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Equipment & Gear: Microwave Safe Containers
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toddman
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PostPosted: Wed Oct 19, 2011 1:24 pm    Post subject: "plastic" compounds Reply with quote

So which plastics are safe for use in a microwave environment i.e. what are the technicals names for these... PTFE, PET, PEEK etc.

Thanks.
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PostPosted: Mon Jan 09, 2012 10:58 am    Post subject: Back to the issue of containers that are microwave-safe Reply with quote

I have dishes that don't "pass" the test and do get quite hot when zapped along side 2 cups of water in a Pyrex cup for 2 minutes. The dishes say 'microwave safe'. My questions is whether they are safe for us to eat from, or whether there is a chance that they are leaching materials into the food. I have seen the coffee cups get hairline cracks in them (I heat a 1/4 cup of milk in my coffee cup for 45 seconds each morning for coffee.)

I don't care about them cracking - just about whether my family could be ingesting anything leaching out of the dishes. Michael, thanks for you website - I love it.
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PostPosted: Wed May 16, 2012 10:03 am    Post subject: Reply with quote

I personally don't use plastic containers. Over time you can litterally see the plastic breaking down which means you definately are ingesting it. I also personally think that that container imbues a plasticyyy taste into the food. It's not that much more difficult or expensive to just use pyrex food storage containers. Why take the risk? Why alter the taste of your food?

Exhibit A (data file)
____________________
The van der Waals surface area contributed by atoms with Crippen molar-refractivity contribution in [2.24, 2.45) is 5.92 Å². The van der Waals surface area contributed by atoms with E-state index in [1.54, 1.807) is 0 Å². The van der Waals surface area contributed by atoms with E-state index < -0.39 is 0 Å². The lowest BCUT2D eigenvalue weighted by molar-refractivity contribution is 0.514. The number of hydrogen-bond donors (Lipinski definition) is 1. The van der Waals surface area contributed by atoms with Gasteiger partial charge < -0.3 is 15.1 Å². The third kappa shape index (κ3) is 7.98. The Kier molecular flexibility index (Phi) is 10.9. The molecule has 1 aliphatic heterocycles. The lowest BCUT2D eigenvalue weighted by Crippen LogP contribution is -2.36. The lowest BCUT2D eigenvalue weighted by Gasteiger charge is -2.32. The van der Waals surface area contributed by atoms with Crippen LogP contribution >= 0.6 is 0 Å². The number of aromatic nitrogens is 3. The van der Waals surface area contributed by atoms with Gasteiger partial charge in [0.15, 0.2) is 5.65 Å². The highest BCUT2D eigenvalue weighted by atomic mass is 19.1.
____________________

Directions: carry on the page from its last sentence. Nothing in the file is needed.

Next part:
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aanon
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PostPosted: Sun Apr 08, 2018 5:46 am    Post subject: ? Reply with quote

What is the chemical component that makes the containers microwave safe? Lexan? :/?
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Dilbert



Joined: 19 Oct 2007
Posts: 1189
Location: central PA

PostPosted: Sun Apr 08, 2018 2:03 pm    Post subject: Reply with quote

it's more of what additives may be in the plastics than the plastics themselves. and rarely is a container made 100% of a "pure plastic molecules only"

it's the additives that may breakdown or leach out with heat, and if they are harmful then the plastic container should not be labeled as microwave safe.

the kicker to all this is: what is considered harmful varies over time, and certainly by web authors, which come in all flavors from real science to whacko-spacey types.

in generalities, and with the caveat of not being modified by harmful adds:
polypropylene is commonly used.
LDPE is ok, but it softens at higher temps, making is less useful
PET and polycarbonate absorb heat.
Acrylic and polystyrene are not recommended.

polymethylpentene, polysulfone and flouropolymers are often used for labware.
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